To call Iraq now a ‘democracy’ even a ‘tenuous’ one, is an euphemism, to use an understatement.
He has won prizes outside the country for his realistic portraits of an Iraqi woman begging in the street and a boy with a prosthetic leg selling cigarettes. In 2008, he decided to make a more pointed statement, and painted a group of children tearing up a campaign poster with the logo of one of Iraq’s leading political alliances.
Mr. Shakir said his painting was briefly shown inside Iraq’s Parliament before offended lawmakers demanded that it be taken down. A few weeks later, he said, friends with connections to the police began warning him of threats against his life. Mr. Shakir said he fled to Syria for several months. “I am not afraid,” he said. “I will continue painting what I see.”
Even Mr. Kanani, who oversees about 2,000 students in one of Baghdad’s leading art colleges, said he tried to steer his students away from subjects like death and conflict. That kind of art does not help, and it just does not sell, he tells students. Why focus on the killing?
Walking through a student gallery recently, he frowned at a haunting relief of screaming ceramic faces molded into the shape of the Iraqi map. This was not good art, he said. He preferred a nearby painting of women celebrating their independence through a trip to a beauty salon. “We need beauty and happiness,” he explained.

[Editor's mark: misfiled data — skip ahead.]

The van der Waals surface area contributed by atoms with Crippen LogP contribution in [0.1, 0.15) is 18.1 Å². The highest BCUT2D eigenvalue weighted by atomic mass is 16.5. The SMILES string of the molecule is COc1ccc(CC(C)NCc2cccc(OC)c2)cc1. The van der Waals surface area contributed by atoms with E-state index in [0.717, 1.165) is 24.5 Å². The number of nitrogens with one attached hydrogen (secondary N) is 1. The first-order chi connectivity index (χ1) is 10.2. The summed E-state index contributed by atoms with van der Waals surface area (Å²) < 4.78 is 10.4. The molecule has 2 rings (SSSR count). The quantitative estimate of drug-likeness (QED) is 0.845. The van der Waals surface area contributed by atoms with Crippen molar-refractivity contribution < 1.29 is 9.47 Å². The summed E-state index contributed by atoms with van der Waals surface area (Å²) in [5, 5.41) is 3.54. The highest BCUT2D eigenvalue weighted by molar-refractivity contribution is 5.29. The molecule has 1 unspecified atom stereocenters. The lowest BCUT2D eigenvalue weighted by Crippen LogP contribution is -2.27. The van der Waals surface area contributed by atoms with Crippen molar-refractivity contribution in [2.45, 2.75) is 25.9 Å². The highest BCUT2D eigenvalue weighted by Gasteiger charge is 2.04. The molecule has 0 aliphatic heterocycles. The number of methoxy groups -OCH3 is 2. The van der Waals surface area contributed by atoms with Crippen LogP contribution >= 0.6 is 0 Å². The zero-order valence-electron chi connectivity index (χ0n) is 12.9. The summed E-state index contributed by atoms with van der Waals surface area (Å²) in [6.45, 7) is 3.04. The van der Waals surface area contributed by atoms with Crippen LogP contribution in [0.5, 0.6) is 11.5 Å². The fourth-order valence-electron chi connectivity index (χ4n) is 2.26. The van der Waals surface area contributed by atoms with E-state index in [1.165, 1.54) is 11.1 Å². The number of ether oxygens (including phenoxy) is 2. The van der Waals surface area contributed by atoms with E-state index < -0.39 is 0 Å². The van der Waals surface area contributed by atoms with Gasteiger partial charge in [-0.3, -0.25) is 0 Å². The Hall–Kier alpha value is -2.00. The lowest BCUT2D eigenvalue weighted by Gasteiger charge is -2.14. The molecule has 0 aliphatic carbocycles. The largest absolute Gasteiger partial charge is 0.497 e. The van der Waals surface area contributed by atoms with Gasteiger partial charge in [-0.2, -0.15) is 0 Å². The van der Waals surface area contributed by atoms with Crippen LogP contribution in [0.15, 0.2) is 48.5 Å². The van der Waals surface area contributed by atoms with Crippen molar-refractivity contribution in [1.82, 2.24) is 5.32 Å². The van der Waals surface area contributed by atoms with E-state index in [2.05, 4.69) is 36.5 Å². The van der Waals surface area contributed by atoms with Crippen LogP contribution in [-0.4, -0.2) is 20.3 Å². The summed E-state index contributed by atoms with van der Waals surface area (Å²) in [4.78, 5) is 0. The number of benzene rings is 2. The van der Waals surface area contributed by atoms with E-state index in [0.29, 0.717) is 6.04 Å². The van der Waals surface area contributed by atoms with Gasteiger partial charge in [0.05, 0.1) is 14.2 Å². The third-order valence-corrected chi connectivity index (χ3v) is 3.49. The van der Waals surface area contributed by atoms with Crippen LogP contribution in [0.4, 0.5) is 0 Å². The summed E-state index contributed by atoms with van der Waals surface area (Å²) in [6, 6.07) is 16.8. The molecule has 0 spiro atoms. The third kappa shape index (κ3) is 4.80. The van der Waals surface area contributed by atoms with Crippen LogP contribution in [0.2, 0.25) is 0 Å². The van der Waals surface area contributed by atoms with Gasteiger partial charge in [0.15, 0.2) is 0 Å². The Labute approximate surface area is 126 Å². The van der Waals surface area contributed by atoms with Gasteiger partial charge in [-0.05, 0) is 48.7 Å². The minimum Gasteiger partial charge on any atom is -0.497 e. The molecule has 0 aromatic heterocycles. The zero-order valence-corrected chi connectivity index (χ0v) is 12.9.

Earlier this spring, the government and several leading Iraqi art societies sponsored a contest for young artists. It brought a riot of perspectives into a cavernous, white-walled gallery. There were vivid cubist landscapes, desert vistas, abstract color fields and celebrations of women’s sexuality.
There were also stark scenes of suffering that implicitly criticized the achievements of Iraq’s leaders as well the American invasion and occupation. In one painting, a young Iraqi girl stands alone and frightened, suffused with color and surrounded by a phalanx of American soldiers in heavy shades of gray.
U.S. mayors group calls for a quick end to wars in Iraq & Afghanistan, wants war dollars home: here.
The US Conference of Mayors approved a resolution on Monday calling for a quick end to the wars in Afghanistan and Iraq and transfer of the $129 billion (£80bn) spent on those wars each year to job-creating domestic programmes: here.
James Russell, Truthout: “Peace activists won a major victory on Monday, June 20, when the US Conference of Mayors voted to adopt two resolutions that call for a drawdown of troops in Iraq and Afghanistan and the abolition of nuclear weapons. Both resolutions also demand the reprioritization of defense spending, including the $126 billion spent each year in Iraq and Afghanistan, toward the needs of municipalities. The group, which represents mayors of municipalities with 30,000 or more residents, has not passed such a resolution in 40 years. While the antiwar resolution was subject to vote after a contentious proposal to pull it, the nuclear weapons resolution passed unanimously, according to observers”: here.
The war in Iraq has cost US taxpayers more than $800bn since the start of the 2003 invasion: here.